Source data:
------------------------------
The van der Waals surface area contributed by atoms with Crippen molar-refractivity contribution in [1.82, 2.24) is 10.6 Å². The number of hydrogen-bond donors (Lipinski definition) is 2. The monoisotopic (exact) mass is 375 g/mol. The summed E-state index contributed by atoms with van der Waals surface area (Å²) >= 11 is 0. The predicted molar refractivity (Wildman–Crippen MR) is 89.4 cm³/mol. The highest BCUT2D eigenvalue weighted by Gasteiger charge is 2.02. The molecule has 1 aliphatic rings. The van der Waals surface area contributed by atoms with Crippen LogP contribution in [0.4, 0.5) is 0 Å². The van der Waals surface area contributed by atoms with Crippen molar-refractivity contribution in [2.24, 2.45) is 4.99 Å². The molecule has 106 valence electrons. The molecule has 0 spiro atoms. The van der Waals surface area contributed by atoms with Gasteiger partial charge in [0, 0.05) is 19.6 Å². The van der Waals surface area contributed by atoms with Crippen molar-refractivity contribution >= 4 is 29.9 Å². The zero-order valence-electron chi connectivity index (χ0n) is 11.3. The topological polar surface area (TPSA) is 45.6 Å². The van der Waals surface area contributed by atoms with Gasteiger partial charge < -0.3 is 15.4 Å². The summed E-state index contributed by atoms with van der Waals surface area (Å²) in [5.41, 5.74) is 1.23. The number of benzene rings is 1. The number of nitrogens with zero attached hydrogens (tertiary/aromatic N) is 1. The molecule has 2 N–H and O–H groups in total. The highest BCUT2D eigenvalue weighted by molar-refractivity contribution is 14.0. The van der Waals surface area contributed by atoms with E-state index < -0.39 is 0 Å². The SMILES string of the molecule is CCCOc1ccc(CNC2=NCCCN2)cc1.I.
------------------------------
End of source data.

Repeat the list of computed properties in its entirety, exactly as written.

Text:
The van der Waals surface area contributed by atoms with Crippen molar-refractivity contribution in [1.82, 2.24) is 10.6 Å². The number of hydrogen-bond donors (Lipinski definition) is 2. The monoisotopic (exact) mass is 375 g/mol. The summed E-state index contributed by atoms with van der Waals surface area (Å²) >= 11 is 0. The predicted molar refractivity (Wildman–Crippen MR) is 89.4 cm³/mol. The highest BCUT2D eigenvalue weighted by Gasteiger charge is 2.02. The molecule has 1 aliphatic rings. The van der Waals surface area contributed by atoms with Crippen LogP contribution in [0.4, 0.5) is 0 Å². The van der Waals surface area contributed by atoms with Crippen molar-refractivity contribution in [2.24, 2.45) is 4.99 Å². The molecule has 106 valence electrons. The molecule has 0 spiro atoms. The van der Waals surface area contributed by atoms with Gasteiger partial charge in [0, 0.05) is 19.6 Å². The van der Waals surface area contributed by atoms with Crippen molar-refractivity contribution >= 4 is 29.9 Å². The zero-order valence-electron chi connectivity index (χ0n) is 11.3. The topological polar surface area (TPSA) is 45.6 Å². The van der Waals surface area contributed by atoms with Gasteiger partial charge < -0.3 is 15.4 Å². The summed E-state index contributed by atoms with van der Waals surface area (Å²) in [5.41, 5.74) is 1.23. The number of benzene rings is 1. The number of nitrogens with zero attached hydrogens (tertiary/aromatic N) is 1. The molecule has 2 N–H and O–H groups in total. The highest BCUT2D eigenvalue weighted by molar-refractivity contribution is 14.0. The van der Waals surface area contributed by atoms with E-state index < -0.39 is 0 Å². The SMILES string of the molecule is CCCOc1ccc(CNC2=NCCCN2)cc1.I.